PUBLICATION HIGHLIGHT: Seasonal and Latitudinal Variations of Surface Fluxes at Two Arctic Terrestrial Sites
The Arctic is warming faster than other regions of the planet, a phenomena described as Arctic Amplification. Arctic Amplification results in many easily observable environmental changes, such as summer melting of permafrost to deeper levels, certain vegetation zones moving northward, increased sea-ice melt, and decreased snow extent. Although there are many questions about the mechanisms that drive Arctic change, energy and heat exchange processes between the atmosphere and the surface are understood to be key components controlling the system. Observing the exchange processes (or fluxes) is a difficult activity, requiring special micrometeorological flux stations and/or towers to measure high resolution, multiple-level, and synchronized details of atmospheric temperature, moisture, winds and water/carbon dioxide. The problem is made more difficult because the fluxes measured at one site might be quite different those measured at another site.
In a new study published online in Climate Dynamics, NOAA and CIRES researchers from the ESRL Physical Sciences Division, along with collaborators from Canada and Russia, use multi-year measurements from micrometeorological towers in Eureka, Canada and Tiksi, Russia to investigate and compare the annual cycle of fluxes and links to atmospheric and surface processes such as spring onset of melt and autumn onset of freezing.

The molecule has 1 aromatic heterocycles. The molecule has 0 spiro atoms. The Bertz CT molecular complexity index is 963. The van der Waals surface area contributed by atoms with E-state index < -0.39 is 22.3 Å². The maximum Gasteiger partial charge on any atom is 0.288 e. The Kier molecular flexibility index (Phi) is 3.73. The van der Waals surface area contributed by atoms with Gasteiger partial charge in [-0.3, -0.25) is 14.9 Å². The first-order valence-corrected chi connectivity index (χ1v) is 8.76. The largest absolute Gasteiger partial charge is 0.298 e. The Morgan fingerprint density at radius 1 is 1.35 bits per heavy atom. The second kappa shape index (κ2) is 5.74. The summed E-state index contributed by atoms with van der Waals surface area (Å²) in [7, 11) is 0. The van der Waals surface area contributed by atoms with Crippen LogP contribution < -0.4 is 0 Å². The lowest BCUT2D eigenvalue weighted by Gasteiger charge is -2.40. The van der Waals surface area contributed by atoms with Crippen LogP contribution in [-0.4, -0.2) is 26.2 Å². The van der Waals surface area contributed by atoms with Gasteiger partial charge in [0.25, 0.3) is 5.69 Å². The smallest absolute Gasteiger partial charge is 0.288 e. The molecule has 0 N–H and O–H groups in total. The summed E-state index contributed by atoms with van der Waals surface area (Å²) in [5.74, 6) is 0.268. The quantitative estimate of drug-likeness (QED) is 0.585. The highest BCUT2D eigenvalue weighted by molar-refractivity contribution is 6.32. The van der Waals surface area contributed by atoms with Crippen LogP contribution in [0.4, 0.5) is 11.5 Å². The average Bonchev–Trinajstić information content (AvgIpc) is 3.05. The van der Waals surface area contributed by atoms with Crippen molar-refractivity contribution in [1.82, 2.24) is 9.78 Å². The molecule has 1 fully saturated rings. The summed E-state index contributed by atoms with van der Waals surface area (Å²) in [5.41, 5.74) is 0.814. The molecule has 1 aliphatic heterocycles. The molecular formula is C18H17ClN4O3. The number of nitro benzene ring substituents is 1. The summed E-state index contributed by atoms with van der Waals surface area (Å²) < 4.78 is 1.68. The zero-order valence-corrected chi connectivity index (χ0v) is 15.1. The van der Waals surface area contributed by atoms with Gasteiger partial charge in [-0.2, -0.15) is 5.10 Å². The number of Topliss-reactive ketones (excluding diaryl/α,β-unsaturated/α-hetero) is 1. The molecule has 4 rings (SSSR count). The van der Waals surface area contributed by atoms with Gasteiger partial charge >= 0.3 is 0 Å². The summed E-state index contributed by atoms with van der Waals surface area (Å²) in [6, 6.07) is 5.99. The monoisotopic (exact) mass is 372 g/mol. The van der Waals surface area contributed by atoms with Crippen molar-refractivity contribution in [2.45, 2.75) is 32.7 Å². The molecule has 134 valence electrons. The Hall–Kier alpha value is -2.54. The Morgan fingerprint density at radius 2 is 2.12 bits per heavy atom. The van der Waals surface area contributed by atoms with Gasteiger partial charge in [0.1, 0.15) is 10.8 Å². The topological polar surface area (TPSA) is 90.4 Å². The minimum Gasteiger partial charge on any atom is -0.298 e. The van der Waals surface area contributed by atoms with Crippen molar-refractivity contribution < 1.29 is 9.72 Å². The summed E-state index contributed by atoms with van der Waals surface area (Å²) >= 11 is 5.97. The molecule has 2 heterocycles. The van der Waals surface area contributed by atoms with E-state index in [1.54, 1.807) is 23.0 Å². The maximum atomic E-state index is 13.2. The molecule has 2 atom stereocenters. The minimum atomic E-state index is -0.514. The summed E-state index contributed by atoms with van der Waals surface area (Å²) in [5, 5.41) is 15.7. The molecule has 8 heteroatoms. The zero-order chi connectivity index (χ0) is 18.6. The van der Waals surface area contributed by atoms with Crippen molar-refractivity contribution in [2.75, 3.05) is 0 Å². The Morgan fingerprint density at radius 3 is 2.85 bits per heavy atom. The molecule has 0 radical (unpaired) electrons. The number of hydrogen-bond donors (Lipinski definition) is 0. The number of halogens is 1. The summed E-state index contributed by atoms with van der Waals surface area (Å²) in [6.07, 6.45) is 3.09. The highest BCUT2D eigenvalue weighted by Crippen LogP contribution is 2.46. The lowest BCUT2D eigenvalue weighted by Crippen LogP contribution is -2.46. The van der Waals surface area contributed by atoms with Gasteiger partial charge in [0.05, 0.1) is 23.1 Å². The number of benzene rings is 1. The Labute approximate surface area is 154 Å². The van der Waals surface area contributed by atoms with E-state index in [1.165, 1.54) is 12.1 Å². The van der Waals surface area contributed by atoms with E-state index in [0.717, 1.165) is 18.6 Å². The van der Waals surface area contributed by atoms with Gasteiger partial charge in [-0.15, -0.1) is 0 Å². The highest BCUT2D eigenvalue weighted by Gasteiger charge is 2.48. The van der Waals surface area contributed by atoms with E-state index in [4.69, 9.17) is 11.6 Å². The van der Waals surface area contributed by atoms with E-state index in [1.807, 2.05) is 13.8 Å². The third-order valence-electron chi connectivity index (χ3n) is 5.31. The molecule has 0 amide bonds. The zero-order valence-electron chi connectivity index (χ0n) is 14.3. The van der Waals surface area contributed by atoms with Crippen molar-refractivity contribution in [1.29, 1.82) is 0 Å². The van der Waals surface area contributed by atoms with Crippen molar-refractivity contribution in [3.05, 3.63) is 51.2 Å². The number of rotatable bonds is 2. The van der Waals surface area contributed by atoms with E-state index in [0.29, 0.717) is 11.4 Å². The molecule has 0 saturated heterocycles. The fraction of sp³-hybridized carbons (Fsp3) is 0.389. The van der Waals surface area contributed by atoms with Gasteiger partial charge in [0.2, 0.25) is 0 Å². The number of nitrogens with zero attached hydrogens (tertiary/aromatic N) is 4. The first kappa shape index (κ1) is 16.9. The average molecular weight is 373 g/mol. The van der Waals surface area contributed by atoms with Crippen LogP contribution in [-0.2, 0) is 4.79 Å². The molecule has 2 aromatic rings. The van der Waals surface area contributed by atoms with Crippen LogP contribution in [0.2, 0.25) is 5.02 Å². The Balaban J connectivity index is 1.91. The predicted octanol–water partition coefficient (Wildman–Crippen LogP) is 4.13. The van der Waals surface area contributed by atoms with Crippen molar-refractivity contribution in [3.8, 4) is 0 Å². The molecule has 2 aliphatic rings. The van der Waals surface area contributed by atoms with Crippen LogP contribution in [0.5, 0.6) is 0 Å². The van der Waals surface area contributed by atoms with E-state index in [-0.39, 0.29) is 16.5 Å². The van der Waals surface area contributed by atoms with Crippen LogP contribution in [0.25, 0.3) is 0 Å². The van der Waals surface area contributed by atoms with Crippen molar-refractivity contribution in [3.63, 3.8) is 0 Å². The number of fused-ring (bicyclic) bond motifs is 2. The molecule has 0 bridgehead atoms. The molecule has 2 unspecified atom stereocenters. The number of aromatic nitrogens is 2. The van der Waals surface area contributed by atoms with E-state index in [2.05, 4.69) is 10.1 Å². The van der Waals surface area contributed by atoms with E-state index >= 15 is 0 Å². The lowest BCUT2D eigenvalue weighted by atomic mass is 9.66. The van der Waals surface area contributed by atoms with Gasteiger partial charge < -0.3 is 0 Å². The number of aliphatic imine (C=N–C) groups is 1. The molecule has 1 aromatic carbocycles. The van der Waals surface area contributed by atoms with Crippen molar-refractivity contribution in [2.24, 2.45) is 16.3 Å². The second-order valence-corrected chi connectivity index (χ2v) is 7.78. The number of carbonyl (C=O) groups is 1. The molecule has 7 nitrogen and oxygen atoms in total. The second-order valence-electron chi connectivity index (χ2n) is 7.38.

The researchers found that the primary driver of seasonal and latitudinal variations in the Arctic is the seasonally varying pattern of sunlight that falls directly on a specified area for a specified length of time. For example, Eureka, Canada is located 9 degrees north of Tiksi, Russia, and although it receives a lower cumulative amount of incoming solar radiation over the entire year, there is a brief period during the summer when Eureka receives more net solar radiation than Tiksi. This effect leads to a deeper melting of the permafrost layer in mid-summer at Eureka, despite mitigating factors such as clouds and local soil composition and moisture content. There are also observable differences in the structure of the atmospheric boundary layer at both locations, with Eureka more likely to develop a long-lived, quasi-stationary convective boundary layer in the summer. Finally, differences in soil moisture at each location had an effect; during the transition months in Tiksi, an observed effect resulted in a temporary halt in the fall surface cooling trend when all heat and energy are taken up by freezing processes.
Knowing how atmosphere-surface exchanges contribute to the observed changes in the Arctic allows researchers to better understand how a complex system trades heat and energy between the surface and the atmosphere.. Once these fundamental processes are quantified and understood, physics-based model performance can be evaluated and improved to untangle the effects of human-caused factors and improve predictions of future climate change.